Spontaneous combustion of coal stockpiles can occur when the environment temperature exceeds the critical self-ignition temperature (CSIT), which strongly depends on the pile volume. Measurements of the self-heating rates of a low-rank coal were carried out at various ambient air temperatures using pile heights of 2.5 to 10 cm (laboratory-scale) and 25 to 100 cm (large-scale), simulated using cubic wire-mesh baskets of different sizes. The experimental results demonstrated the feasibility of using the established Frank-Kamenetskii model in prediction of coal pile self-ignition. The larger-scale experiments showed quite different temperature variations during the heating process compared with the laboratory-scale experiments. Gas emissions and height changes of the piles revealed characteristics of the different stages of heating. Analysis of data obtained from the larger-scale tests demonstrated that prediction of CSIT based on laboratory experiments is reliable and useful. Relationships for CSIT and safe storage time of the coal are proposed as a function of stockpile volume for volumes up to 100 m3.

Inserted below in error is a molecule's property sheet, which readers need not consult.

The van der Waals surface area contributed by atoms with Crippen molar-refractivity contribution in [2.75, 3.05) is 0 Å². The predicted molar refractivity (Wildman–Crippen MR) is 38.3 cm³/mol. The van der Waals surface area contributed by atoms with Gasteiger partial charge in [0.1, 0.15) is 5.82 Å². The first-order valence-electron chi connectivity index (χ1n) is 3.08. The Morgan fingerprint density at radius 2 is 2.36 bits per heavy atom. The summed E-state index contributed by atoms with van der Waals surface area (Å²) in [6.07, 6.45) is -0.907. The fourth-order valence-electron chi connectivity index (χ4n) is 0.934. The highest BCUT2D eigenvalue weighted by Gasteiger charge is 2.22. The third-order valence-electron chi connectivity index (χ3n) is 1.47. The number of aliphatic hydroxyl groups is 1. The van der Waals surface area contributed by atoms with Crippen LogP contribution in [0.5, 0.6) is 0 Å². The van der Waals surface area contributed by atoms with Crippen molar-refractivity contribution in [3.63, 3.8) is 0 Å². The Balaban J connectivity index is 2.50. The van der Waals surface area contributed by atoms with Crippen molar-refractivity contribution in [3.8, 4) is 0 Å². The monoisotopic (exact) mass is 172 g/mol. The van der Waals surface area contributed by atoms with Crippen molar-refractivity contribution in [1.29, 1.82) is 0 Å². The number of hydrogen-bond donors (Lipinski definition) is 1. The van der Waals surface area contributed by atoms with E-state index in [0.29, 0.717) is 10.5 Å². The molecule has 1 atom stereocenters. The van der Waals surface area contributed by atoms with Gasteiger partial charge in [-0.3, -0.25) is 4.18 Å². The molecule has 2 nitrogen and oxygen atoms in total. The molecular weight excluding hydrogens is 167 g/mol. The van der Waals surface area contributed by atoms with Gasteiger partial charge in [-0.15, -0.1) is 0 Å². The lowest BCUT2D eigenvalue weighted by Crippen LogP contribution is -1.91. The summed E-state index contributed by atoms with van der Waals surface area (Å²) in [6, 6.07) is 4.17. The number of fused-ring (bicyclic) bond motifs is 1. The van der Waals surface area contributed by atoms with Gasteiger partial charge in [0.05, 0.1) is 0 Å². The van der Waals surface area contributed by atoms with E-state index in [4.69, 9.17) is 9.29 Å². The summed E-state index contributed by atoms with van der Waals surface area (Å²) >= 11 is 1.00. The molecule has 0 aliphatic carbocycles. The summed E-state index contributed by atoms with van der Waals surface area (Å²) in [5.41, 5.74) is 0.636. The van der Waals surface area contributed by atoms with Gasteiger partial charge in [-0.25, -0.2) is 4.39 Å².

All Science Journal Classification (ASJC) codes
- Fuel Technology